Moment of Inertia

The moment of inertia of a planet is a measure of how much force is required to increase the spin of the planet. (In more technical terms, the angular acceleration of an object is proportional to the torque acting on the object, and the proportional constant is called the moment of inertia of the object.)

The moment of inertia depends on the mass of the planet and on how this mass is distributed around the planet's center. The farther the bulk of the mass is from the center of the planet, the greater the moment of inertia. In other words, if all the mass is at the outside, it takes more force to spin the planet than if all the mass is at the center. This is similar to an example of two wheels with the same mass: one is a solid plate and the other is a bicycle wheel, with almost all the mass at the rim. The bicycle wheel has the greater moment of inertia and takes more force to create the same angular acceleration. The units of the moment of inertia are units of mass times distance squared; for example, lb X ft2 or kg X m2.

By definition, the moment of inertia I is defined as the sum of mr2 for every piece of mass m of the object, where r is the radius for that mass m. In a planet, the density changes with radius, and so the moment of inertia needs to be calculated with an integral:

where rg is the center of the planet and r is the total radius of the planet, p(r) is the change of density with radius in the planet, and r is the radius of the planet and the variable of integration. To compare moments of inertia among planets, scientists calculate what is called the moment of inertia factor. By dividing the moment of inertia by the total mass of the planet M and the total radius squared R2, the result is the part of the moment of inertia that is due entirely to radial changes in density in the planet.

lie slightly below the level of the surrounding plains. In contrast, Thrace (right) is longer, shows a hummocky texture, and appears to stand at or slightly above the older surrounding bright plains.

Europa is thought to have an iron core, a silicate mantle, a layer of liquid water, and a crust of ice.The liquid ocean under the crust of ice

This division also produces a non-dimensional number because all the units cancel. The equation for the moment of inertia factor, K, is as follows:

The issue with calculating the moment of inertia factor for a planet is that, aside from the Earth, there is no really specific information on the density gradients inside the planet. There is another equation, the rotation equation, that allows the calculation of moment of inertia factor by using parameters that can be measured. This equation gives a relationship between T, the rotation period of the planet; K, the moment of inertia factor of the planet; M, the mass of the planet; G, the gravitational constant; R, the planet's polar radius; D, the density for the large body; a, the planet's semimajor axis; i, the orbital inclination of the planet; m, the total mass of all satellites that orbit the large body; d, the mean density for the total satellites that orbit large body; and r,the mean polar radius of all satellites that orbit the large body:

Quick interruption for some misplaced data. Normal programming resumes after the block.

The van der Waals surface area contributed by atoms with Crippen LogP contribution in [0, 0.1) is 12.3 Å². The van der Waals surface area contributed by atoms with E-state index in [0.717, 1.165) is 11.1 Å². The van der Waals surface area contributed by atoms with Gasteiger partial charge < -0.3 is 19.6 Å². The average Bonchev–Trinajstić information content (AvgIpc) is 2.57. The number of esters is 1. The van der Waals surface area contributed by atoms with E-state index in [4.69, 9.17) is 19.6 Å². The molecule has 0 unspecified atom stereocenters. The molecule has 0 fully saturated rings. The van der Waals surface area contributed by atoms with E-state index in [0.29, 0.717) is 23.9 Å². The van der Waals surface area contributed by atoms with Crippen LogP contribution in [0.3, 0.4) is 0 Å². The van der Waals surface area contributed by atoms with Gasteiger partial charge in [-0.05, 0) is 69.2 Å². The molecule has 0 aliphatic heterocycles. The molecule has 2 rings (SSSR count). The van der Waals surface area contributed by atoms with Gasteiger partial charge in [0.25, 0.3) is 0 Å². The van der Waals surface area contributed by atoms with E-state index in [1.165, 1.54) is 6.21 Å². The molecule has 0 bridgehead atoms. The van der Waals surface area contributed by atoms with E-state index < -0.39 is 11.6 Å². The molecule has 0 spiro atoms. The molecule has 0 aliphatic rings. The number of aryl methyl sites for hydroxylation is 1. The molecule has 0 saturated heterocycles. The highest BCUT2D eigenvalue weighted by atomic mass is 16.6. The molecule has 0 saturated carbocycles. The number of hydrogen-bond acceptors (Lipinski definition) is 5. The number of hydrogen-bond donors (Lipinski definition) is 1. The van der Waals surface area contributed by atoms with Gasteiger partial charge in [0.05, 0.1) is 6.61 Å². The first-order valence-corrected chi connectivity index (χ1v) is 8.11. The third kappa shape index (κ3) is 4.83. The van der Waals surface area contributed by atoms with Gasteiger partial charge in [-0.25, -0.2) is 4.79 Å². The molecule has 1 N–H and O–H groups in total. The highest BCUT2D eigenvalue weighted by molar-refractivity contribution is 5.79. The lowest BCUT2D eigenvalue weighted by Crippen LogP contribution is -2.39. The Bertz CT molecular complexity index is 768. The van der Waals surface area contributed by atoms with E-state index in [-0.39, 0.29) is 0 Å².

By getting more and more accurate measures of the moment of inertia factor of Mars, for example, from these external measurements, scientists can test their models for the interior of Mars. By integrating their modeled density structures, they can see whether the model creates a moment of inertia factor close to what is actually measured for Mars. On the Earth, the moment of inertia factor can be used to test for core densities, helping constrain the percentage of light elements that have to be mixed into the iron and nickel composition.

could explain the lineations in the crust: Movement of the fluid beneath created tension and compression in the crust, making it buckle or fault. Europa's surface is covered with long curved features called arcuate ridges, unique in the solar system.The longest arcuate ridge is called Astypalaea Linea, and it is over 560 miles (900 km)

This chaos region on Europa is thought to have been made by movement in a partly solid, partly liquid water crust. (NASA/JPL/Galileo)

This chaos region on Europa is thought to have been made by movement in a partly solid, partly liquid water crust. (NASA/JPL/Galileo)

long.Wide, overlapping cracklike features also may indicate a kind of ice plate tectonics, in which certain areas spread and new ice forms in the cracks, while in other areas the icy plates press together and make long compressional ridges.